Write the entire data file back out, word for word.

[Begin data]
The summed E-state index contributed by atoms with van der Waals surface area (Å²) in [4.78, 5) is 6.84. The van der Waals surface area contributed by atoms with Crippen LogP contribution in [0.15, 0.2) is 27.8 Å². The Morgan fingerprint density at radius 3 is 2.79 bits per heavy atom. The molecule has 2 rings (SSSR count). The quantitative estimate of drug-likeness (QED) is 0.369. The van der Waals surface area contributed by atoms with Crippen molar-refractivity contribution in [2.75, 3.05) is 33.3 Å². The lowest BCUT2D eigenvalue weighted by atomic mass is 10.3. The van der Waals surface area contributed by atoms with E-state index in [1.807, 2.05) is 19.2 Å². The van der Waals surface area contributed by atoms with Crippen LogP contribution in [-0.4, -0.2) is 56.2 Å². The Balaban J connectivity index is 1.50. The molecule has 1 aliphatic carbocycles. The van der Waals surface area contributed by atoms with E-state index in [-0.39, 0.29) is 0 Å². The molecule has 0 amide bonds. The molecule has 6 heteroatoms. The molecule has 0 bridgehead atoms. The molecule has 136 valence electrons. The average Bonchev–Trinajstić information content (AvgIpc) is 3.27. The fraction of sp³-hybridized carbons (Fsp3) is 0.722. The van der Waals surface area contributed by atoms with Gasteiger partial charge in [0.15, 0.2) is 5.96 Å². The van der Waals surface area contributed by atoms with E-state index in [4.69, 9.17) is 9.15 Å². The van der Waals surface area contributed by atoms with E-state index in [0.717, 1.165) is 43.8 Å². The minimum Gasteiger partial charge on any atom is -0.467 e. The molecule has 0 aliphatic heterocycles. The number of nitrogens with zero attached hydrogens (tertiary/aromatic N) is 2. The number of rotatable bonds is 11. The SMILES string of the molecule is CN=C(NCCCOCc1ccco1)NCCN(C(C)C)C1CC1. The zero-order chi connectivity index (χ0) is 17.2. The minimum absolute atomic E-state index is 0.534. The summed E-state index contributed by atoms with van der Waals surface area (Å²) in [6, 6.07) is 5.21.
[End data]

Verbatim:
The summed E-state index contributed by atoms with van der Waals surface area (Å²) in [4.78, 5) is 6.84. The van der Waals surface area contributed by atoms with Crippen LogP contribution in [0.15, 0.2) is 27.8 Å². The Morgan fingerprint density at radius 3 is 2.79 bits per heavy atom. The molecule has 2 rings (SSSR count). The quantitative estimate of drug-likeness (QED) is 0.369. The van der Waals surface area contributed by atoms with Crippen molar-refractivity contribution in [2.75, 3.05) is 33.3 Å². The lowest BCUT2D eigenvalue weighted by atomic mass is 10.3. The van der Waals surface area contributed by atoms with E-state index in [1.807, 2.05) is 19.2 Å². The van der Waals surface area contributed by atoms with Crippen LogP contribution in [-0.4, -0.2) is 56.2 Å². The Balaban J connectivity index is 1.50. The molecule has 1 aliphatic carbocycles. The van der Waals surface area contributed by atoms with E-state index in [-0.39, 0.29) is 0 Å². The molecule has 0 amide bonds. The molecule has 6 heteroatoms. The molecule has 0 bridgehead atoms. The molecule has 136 valence electrons. The average Bonchev–Trinajstić information content (AvgIpc) is 3.27. The fraction of sp³-hybridized carbons (Fsp3) is 0.722. The van der Waals surface area contributed by atoms with Gasteiger partial charge in [0.15, 0.2) is 5.96 Å². The van der Waals surface area contributed by atoms with E-state index in [4.69, 9.17) is 9.15 Å². The van der Waals surface area contributed by atoms with E-state index in [0.717, 1.165) is 43.8 Å². The minimum Gasteiger partial charge on any atom is -0.467 e. The molecule has 0 aliphatic heterocycles. The number of nitrogens with zero attached hydrogens (tertiary/aromatic N) is 2. The number of rotatable bonds is 11. The SMILES string of the molecule is CN=C(NCCCOCc1ccco1)NCCN(C(C)C)C1CC1. The zero-order chi connectivity index (χ0) is 17.2. The minimum absolute atomic E-state index is 0.534. The summed E-state index contributed by atoms with van der Waals surface area (Å²) in [6, 6.07) is 5.21.